POLICY: We need to separate the Medicare discussion

Those of you who get my FierceHealthcare newsletter (and if you don’t you should as it’s free!) will have read plenty from the NY Times last week about how Medicaid is a web of corruption and fraud and from the Washington Post this week about how Medicare is a maze of inefficiency that wastes one dollar in every three. OK; not exactly news to those of us in health care. In fact the very first post on THCB was about how screwed up Medicare was and why. (Hint: the answer is fee-for-service medicine)

This has now degenerated into a blogging argument between those "pro-business" DLC Democrats who think that the party should get in the vanguard of reforming those programs, and the liberal Dems who are scared (rightly) that given who’s in power (i.e. neither of them) any excuse possible will be taken by the current bunch of clowns running the country to eviscerate both programs to the detriment of those they cover.

And worse, TNR’s Jonathan Cohn who is probably quaffing his third latte before setting off to get his kids from soccer practice in his Volvo 4×4 has decided that, as his time is more valuable than mine, I should have to do remedial education for the whole party.

The first point obviously is that in any sensible country the liberal end and the pro-business end of the Democratic party would be two different parties, and the fundamentalist loonies/mercantilist thieves that compromise the Republican party here would still be locked in the attic. But given that that’s not the case, let me try to set out the problem here as simply as possible.

The problem: Government-funded health care programs in the US (and Medicare and Medicaid are by far the two largest programs within that category) do two completely different things

First, these are benefit programs for seniors and the very poorest of the poor. Without them, the elderly would be dying in the streets (just as the uninsured actually are), just as without social security we’d be back to bread lines. That is because (and this is something the American public just cannot get its brain around) health care costs are very uneven –they are concentrated among the old, the sick and the poor far more than other groups — and if we want to help those groups we have to subsidize them. That is what social insurance is, and that’s why we pay taxes. (Or at least that’s a small part of why we pay taxes, and it’s the part that Grover Norquist et al think we shouldn’t be paying for). The good news is that overall the American public believes in that cross-subsidization, whatever Grover and his pals may think.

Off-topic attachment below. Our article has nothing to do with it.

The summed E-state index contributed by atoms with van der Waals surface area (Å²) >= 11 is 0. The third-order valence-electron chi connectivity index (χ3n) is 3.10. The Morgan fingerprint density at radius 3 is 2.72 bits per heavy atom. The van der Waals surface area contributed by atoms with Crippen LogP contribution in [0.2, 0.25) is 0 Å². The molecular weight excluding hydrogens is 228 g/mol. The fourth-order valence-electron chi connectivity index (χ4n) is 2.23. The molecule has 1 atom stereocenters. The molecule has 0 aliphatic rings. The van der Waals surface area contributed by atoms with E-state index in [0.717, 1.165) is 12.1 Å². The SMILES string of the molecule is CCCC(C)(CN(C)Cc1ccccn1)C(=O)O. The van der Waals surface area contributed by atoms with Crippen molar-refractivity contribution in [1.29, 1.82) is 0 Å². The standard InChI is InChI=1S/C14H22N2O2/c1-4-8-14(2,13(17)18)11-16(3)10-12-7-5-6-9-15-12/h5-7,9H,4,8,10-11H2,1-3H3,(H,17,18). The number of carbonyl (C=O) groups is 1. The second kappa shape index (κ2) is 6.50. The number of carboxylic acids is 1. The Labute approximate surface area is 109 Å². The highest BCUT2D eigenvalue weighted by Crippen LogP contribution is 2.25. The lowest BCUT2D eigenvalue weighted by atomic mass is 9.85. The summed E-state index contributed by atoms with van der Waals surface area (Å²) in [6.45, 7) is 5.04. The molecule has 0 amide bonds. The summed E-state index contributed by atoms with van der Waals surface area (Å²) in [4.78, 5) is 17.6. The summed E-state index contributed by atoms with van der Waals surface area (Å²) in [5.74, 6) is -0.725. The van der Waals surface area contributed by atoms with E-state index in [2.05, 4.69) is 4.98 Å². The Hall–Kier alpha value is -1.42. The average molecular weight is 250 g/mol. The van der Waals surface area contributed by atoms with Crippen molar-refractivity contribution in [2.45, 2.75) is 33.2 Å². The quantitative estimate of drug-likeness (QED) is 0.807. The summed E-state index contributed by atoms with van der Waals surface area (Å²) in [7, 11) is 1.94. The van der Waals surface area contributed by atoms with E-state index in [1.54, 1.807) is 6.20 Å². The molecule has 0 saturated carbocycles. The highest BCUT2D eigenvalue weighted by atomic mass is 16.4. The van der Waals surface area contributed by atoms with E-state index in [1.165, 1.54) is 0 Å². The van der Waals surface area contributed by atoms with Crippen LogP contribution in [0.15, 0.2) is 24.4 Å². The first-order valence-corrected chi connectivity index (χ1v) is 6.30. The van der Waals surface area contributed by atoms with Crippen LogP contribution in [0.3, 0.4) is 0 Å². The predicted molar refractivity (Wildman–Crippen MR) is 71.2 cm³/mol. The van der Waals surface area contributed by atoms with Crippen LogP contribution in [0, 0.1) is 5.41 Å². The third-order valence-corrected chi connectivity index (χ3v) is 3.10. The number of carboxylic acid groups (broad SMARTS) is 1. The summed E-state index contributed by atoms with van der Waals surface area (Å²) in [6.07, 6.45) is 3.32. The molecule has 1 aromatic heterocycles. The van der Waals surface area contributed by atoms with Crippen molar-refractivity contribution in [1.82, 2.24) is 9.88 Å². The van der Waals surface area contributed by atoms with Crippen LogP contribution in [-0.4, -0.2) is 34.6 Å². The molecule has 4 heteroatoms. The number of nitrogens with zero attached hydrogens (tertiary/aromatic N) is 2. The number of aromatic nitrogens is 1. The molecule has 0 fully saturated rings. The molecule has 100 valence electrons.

Now we come to the second part of the story. Medicare and to a smaller effect Medicaid are extremely complex programs that don’t give a direct benefit to their "members" but instead allow an entire industry (in fact many industries) to deliver goods and services to those people with the government picking up the tab. Yup, Medicare is closer to defense spending than anything else, and within it there’s the same level of complexity, fraud and bad behavior as in that sector (and I never mentioned Halliburton once. Dang, just did!). In fact as Medicare sets the tone for almost all health care spending, but there are hundreds of payers rather than just one big one, health care is probably more complex, fraud-ridden, and inhabited by murky characters than defense…but I digress.